News from PRINCETON UNIVERSITY
For immediate release: July 2, 2002
CONTACT: Ruta Smithson (609) 258-3763
Photographs by Lewis Baltz on View at Princeton University Art Museum
Exhibition Dates: September 14 through January 19, 2003
PRINCETON -- The exhibition "Lewis Baltz: Nevada and Other Photographs," on view from September 14, 2002, through January 19, 2003, at the Princeton University Art Museum, will highlight a significant recent acquisition of work by photographer Lewis Baltz. It includes a complete edition of his 1978 portfolio Nevada, as well as selections from two other projects, The New Industrial Parks Near Irvine, California and Candlestick Point.
Born in 1945, Baltz first came to prominence as part of the 1975 exhibition "New Topographics: Photographs of a Man-altered Landscape," which recognized a shift in landscape photography away from a heroic vision of the American wilderness toward the often banal character of a growing suburbia, notes Toby Jurovics, associate curator of photography, who organized the present exhibition at Princeton.
Baltz's photographs in "New Topographics" consisted entirely of images of an industrial warehouse complex in Southern California, several of which are on view in this exhibition. Tightly composed photographs of blank concrete walls and prefabricated buildings, the images convey a sense of the claustrophobia and anonymity of urban life.
In Nevada, Baltz's next major effort, a new narrative style emerged. Tracing the incursion of housing developments into the desert valleys surrounding Reno, Nevada, Baltz alternated panoramic views of the horizon with photographs of construction sites, trailer parks, and city streets to show an open landscape slowly being devoured. Nevada was the first step toward a pictorial methodology of intensely detailed mapping that Baltz was to explore over the next decade, culminating in his epic project, Candlestick Point. Photographed between 1984 and 1988, the series explored in grim detail a landscape scraped bare of almost all natural references, pinned between the airport and the ballpark just south of San Francisco. The project is represented in this exhibition by a suite of nine photographs, also acquired by the museum in 2002.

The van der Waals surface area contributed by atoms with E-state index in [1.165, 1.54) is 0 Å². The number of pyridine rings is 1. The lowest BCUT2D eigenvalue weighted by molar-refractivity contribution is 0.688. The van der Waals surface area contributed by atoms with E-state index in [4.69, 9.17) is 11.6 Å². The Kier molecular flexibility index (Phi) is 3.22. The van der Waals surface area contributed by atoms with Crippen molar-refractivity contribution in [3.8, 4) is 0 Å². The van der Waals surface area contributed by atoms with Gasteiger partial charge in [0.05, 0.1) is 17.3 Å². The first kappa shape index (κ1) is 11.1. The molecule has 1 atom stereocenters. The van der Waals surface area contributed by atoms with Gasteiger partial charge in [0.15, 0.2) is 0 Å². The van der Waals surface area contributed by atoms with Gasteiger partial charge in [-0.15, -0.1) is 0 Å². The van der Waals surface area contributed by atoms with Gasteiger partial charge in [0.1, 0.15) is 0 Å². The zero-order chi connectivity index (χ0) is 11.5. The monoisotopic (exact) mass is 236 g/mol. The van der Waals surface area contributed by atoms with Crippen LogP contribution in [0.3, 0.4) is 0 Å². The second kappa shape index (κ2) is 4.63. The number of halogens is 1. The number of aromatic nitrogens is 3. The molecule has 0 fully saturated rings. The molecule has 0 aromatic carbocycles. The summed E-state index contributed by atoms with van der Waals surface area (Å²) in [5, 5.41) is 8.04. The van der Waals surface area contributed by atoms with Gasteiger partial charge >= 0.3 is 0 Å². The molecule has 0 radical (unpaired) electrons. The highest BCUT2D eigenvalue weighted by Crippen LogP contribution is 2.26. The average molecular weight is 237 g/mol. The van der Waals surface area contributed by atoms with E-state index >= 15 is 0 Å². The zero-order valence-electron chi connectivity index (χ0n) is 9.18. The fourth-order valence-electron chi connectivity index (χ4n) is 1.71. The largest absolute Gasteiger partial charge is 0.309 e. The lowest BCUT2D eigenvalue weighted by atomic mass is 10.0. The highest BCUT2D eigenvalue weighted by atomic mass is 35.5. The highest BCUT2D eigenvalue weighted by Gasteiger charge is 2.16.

In the adjoining gallery, selections from the Peter C. Bunnell Collection will be on view through October 27. The exhibition includes recent works by Paul Berger, Tina Barney, Robbert Flick, Bill Jacobson, and a monumental photogram, The Rog Chant, by Susan Rankaitis. The works were donated by the artists in honor of Professor Bunnell's retirement from the Department of Art and Archaeology and the museum this past spring.
The museum is open to the public without charge. Free highlights tours of the collection are given every Saturday at 2:00 p.m. The Museum is open Tuesday through Saturday from 10:00 a.m. to 5:00 p.m. and on Sunday from 1:00 to 5:00 p.m. It is closed on Monday and major holidays. The Museum Shop closes at 5:00 p.m. The Museum is located in the middle of the Princeton University campus. Due to construction, visitors should use the staff entrance on the west side of the building, across the green from Dodd Hall. For further information, please call (609) 258-3788, or visit our new Web site at www.princetonartmuseum.org.